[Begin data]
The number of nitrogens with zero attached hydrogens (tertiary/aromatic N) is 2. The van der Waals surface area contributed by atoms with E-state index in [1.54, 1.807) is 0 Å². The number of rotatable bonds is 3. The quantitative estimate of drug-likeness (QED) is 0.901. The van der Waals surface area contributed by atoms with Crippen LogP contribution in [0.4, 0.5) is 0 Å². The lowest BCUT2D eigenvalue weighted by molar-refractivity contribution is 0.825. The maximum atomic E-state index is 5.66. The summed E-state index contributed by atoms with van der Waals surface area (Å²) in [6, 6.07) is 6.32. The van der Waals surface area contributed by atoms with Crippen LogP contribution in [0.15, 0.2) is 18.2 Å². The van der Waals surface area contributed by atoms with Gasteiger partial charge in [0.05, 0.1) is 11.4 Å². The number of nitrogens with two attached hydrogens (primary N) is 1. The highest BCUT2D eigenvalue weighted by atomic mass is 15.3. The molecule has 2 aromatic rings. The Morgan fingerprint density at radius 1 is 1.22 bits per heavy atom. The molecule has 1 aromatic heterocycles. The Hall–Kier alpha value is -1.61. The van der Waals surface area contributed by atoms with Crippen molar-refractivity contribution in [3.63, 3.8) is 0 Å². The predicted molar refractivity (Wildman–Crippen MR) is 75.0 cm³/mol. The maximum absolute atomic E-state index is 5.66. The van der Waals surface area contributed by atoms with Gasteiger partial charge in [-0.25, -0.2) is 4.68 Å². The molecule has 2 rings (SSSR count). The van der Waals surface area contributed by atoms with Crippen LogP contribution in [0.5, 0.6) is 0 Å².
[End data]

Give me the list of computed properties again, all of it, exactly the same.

The number of nitrogens with zero attached hydrogens (tertiary/aromatic N) is 2. The van der Waals surface area contributed by atoms with E-state index in [1.54, 1.807) is 0 Å². The number of rotatable bonds is 3. The quantitative estimate of drug-likeness (QED) is 0.901. The van der Waals surface area contributed by atoms with Crippen LogP contribution in [0.4, 0.5) is 0 Å². The lowest BCUT2D eigenvalue weighted by molar-refractivity contribution is 0.825. The maximum atomic E-state index is 5.66. The summed E-state index contributed by atoms with van der Waals surface area (Å²) in [6, 6.07) is 6.32. The van der Waals surface area contributed by atoms with Crippen LogP contribution in [0.15, 0.2) is 18.2 Å². The van der Waals surface area contributed by atoms with Gasteiger partial charge in [0.05, 0.1) is 11.4 Å². The number of nitrogens with two attached hydrogens (primary N) is 1. The highest BCUT2D eigenvalue weighted by atomic mass is 15.3. The molecule has 2 aromatic rings. The Morgan fingerprint density at radius 1 is 1.22 bits per heavy atom. The molecule has 1 aromatic heterocycles. The Hall–Kier alpha value is -1.61. The van der Waals surface area contributed by atoms with Crippen molar-refractivity contribution in [3.63, 3.8) is 0 Å². The predicted molar refractivity (Wildman–Crippen MR) is 75.0 cm³/mol. The maximum absolute atomic E-state index is 5.66. The van der Waals surface area contributed by atoms with Gasteiger partial charge in [-0.25, -0.2) is 4.68 Å². The molecule has 2 rings (SSSR count). The van der Waals surface area contributed by atoms with Crippen LogP contribution in [0.5, 0.6) is 0 Å².